How to do VLOOKUP in Excel with Two Spreadsheets: A Step-by-Step Guide

VLOOKUP is a handy function in Excel that allows you to search for a specific value in one spreadsheet and return a corresponding value from another spreadsheet. It’s like a digital detective, finding the information you need across different sets of data. In a few easy steps, you can master the art of VLOOKUP with two spreadsheets.

Step by Step Tutorial: How to Do VLOOKUP in Excel with Two Spreadsheets

Before we dive into the steps, let’s understand what we’re aiming for. We want to use VLOOKUP to find data in one spreadsheet and use it to populate cells in another spreadsheet. Ready? Let’s go!

Step 1: Open both spreadsheets

Open the two Excel spreadsheets you want to use. One will have the data you want to look up, and the other is where you want the data to go.

When you have both spreadsheets open, you can easily switch between them. This will be crucial when setting up your VLOOKUP function.

Step 2: Identify the lookup value

In the spreadsheet where you want the data to go, click on the cell where you want the VLOOKUP result to appear. This cell will hold the lookup value—the piece of data VLOOKUP will search for in the other spreadsheet.

The lookup value can be any piece of data, such as a name or an ID number. It’s what links your two spreadsheets together.

Step 3: Start the VLOOKUP formula

In the cell you selected, type the following: =VLOOKUP(. This starts the VLOOKUP function, telling Excel that you’re ready to search for something.

The opening parenthesis is like telling Excel, “Hey, I’m about to give you some instructions, so pay attention.”

Step 4: Enter the lookup value

After the (, click on the cell that has the lookup value. Then, add a comma to separate it from the next part of the formula.

By clicking on the cell with the lookup value, you’re telling Excel, “Here’s the data I want you to find.”

Step 5: Go to the other spreadsheet

Now, switch to the other spreadsheet—the one that has the data you want to find. Click on the first cell of the column that has the data you want VLOOKUP to search through.

This is where the detective work happens. You’re guiding Excel to the place where it needs to search for the lookup value.

Step 6: Select the data range

After clicking on the first cell, drag your mouse down to select the entire column of data. Then, press F4 to lock the range, and add a comma after the range in the formula.

Locking the data range with F4 makes sure that Excel always looks in the same place, even if you move things around in the spreadsheet.

Step 7: Enter the column index number

Back in the first spreadsheet, after the comma, type the number of the column in the second spreadsheet that has the data you want to return.

The column index number is like telling Excel, “Once you find the lookup value, this is the specific information I want you to bring back.”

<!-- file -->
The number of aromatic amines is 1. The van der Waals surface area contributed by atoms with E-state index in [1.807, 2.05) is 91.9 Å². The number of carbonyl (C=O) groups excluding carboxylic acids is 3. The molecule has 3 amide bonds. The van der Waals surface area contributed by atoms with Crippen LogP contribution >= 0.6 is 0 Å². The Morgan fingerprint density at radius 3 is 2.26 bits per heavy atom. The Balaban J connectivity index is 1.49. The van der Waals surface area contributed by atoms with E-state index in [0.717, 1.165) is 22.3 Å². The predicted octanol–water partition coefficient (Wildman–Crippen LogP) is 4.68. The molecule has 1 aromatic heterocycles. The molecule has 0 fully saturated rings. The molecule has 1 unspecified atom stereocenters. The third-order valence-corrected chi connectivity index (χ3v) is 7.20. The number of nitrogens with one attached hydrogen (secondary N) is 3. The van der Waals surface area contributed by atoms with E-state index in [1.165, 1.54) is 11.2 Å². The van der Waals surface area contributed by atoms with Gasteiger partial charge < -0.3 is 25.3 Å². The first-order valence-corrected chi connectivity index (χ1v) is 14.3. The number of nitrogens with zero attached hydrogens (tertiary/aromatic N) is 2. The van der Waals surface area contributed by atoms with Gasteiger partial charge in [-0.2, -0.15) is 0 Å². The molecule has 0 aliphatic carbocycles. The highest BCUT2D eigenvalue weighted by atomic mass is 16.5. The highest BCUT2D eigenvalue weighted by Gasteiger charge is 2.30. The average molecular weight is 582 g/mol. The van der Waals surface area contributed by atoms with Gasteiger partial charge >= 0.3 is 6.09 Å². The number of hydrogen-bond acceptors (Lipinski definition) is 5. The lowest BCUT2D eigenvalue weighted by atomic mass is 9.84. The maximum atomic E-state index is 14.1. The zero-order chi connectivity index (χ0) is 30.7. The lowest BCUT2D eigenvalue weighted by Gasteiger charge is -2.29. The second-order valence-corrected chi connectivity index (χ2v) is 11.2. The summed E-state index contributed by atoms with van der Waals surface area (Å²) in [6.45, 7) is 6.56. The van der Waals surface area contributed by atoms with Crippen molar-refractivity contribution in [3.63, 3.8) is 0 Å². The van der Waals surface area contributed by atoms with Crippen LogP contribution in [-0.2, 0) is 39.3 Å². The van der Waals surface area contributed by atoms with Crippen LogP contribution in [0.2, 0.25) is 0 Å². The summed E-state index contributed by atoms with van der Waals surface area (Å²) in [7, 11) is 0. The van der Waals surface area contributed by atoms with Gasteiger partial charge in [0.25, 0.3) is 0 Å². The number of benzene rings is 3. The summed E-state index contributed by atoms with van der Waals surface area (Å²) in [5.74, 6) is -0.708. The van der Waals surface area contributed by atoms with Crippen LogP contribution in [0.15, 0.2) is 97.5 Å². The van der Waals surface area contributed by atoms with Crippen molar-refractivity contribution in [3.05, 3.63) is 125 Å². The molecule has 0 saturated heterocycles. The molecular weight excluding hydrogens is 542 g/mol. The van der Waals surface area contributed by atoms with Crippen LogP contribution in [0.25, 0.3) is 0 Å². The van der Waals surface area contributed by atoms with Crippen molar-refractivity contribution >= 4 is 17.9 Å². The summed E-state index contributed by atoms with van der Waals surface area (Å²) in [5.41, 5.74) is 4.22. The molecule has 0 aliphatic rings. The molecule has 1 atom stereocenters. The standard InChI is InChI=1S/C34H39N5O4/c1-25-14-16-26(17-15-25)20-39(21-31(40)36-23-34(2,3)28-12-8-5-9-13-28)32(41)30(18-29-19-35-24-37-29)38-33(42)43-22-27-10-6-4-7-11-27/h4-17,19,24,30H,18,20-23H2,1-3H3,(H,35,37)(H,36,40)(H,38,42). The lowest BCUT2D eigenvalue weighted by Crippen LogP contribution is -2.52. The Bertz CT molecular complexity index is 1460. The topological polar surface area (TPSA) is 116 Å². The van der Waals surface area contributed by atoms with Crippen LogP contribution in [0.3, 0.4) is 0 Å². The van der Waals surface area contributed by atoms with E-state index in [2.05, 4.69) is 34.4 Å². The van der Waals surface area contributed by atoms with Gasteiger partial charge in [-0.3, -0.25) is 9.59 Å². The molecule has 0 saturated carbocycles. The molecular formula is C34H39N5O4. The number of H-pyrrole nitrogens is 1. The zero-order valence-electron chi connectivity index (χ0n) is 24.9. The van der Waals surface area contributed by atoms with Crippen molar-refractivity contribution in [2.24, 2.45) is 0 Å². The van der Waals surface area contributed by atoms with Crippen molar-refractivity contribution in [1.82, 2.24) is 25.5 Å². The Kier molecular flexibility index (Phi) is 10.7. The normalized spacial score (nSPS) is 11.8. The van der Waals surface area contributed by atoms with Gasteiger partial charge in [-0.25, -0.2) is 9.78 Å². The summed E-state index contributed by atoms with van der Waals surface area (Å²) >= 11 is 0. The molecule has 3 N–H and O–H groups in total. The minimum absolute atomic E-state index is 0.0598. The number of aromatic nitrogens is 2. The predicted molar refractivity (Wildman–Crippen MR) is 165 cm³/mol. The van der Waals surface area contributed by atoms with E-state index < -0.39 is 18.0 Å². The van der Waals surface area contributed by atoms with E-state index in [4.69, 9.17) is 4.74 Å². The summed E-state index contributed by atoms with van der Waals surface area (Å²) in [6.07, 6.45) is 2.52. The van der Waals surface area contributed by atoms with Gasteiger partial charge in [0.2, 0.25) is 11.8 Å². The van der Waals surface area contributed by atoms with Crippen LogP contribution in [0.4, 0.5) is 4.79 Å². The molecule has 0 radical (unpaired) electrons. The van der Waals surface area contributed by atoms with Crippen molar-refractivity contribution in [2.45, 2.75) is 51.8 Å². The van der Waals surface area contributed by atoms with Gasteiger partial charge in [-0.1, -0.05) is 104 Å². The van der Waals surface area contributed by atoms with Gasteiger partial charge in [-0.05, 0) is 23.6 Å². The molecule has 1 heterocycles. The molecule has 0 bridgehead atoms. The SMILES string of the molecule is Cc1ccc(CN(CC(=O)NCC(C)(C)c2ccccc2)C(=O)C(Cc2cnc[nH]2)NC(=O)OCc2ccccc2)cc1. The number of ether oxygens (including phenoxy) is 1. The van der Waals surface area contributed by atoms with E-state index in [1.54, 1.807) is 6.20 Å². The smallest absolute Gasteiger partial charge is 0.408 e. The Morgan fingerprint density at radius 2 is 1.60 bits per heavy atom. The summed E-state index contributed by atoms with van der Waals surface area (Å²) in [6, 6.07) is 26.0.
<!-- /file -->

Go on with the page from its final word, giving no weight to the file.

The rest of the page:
Step 8: Type ‘FALSE’ for an exact match

After another comma, type FALSE. This tells Excel that you want an exact match for the lookup value. Then, close the formula with a parenthesis and hit Enter.

Writing FALSE ensures that Excel will only give you data that exactly matches your lookup value, so there’s no room for error.

After completing these steps, Excel will search the second spreadsheet for your lookup value and return the corresponding data to the first spreadsheet. The VLOOKUP function will fill in the gaps, linking your data across two spreadsheets like a bridge.

Tips: How to Do VLOOKUP in Excel with Two Spreadsheets

  • Make sure your lookup value is unique to ensure accurate results.
  • Double-check that you’ve locked the data range with F4 to avoid errors.
  • Use clear, concise column headers to make it easier to identify the correct column index number.
  • If your VLOOKUP isn’t working, double-check for typos or mismatched data types.
  • Practice with sample data to become comfortable with VLOOKUP before applying it to critical work.

Frequently Asked Questions

What if I want to do a VLOOKUP with more than one column?

You’ll just need to repeat the process for each column, adjusting the column index number to match the data you want to return.

Can I use VLOOKUP with more than two spreadsheets?

Yes, you can use VLOOKUP to link data across multiple spreadsheets. The process is the same; just ensure you’re referencing the correct data ranges and spreadsheets.

What does ‘FALSE’ mean in the VLOOKUP formula?

‘FALSE’ tells Excel to look for an exact match of the lookup value. If you use ‘TRUE’, Excel will look for an approximate match, which can lead to inaccurate results.

Why do I need to lock the data range with F4?

Locking the data range ensures that the range reference doesn’t change if you move or copy the formula. It keeps your VLOOKUP accurate and reliable.

Can I use VLOOKUP to return a value to the left of the lookup value?

No, VLOOKUP can only return values to the right of the lookup value. If you need to look left, consider using the INDEX and MATCH functions together instead.


  1. Open both spreadsheets.
  2. Identify the lookup value.
  3. Start the VLOOKUP formula.
  4. Enter the lookup value.
  5. Go to the other spreadsheet.
  6. Select the data range.
  7. Enter the column index number.
  8. Type ‘FALSE’ for an exact match.


Mastering how to do VLOOKUP in Excel with two spreadsheets can be a real game-changer. It’s a powerful tool that can save you tons of time and reduce errors in your data analysis. Remember, it’s all about linking the right pieces of information together. Like a puzzle, once you know where each piece goes, the bigger picture becomes clear. With this guide, you’re well on your way to becoming a VLOOKUP pro. So go ahead, give it a try, and watch how smoothly your data comes together. Who knows? You might just find that VLOOKUP becomes your new best friend in Excel.

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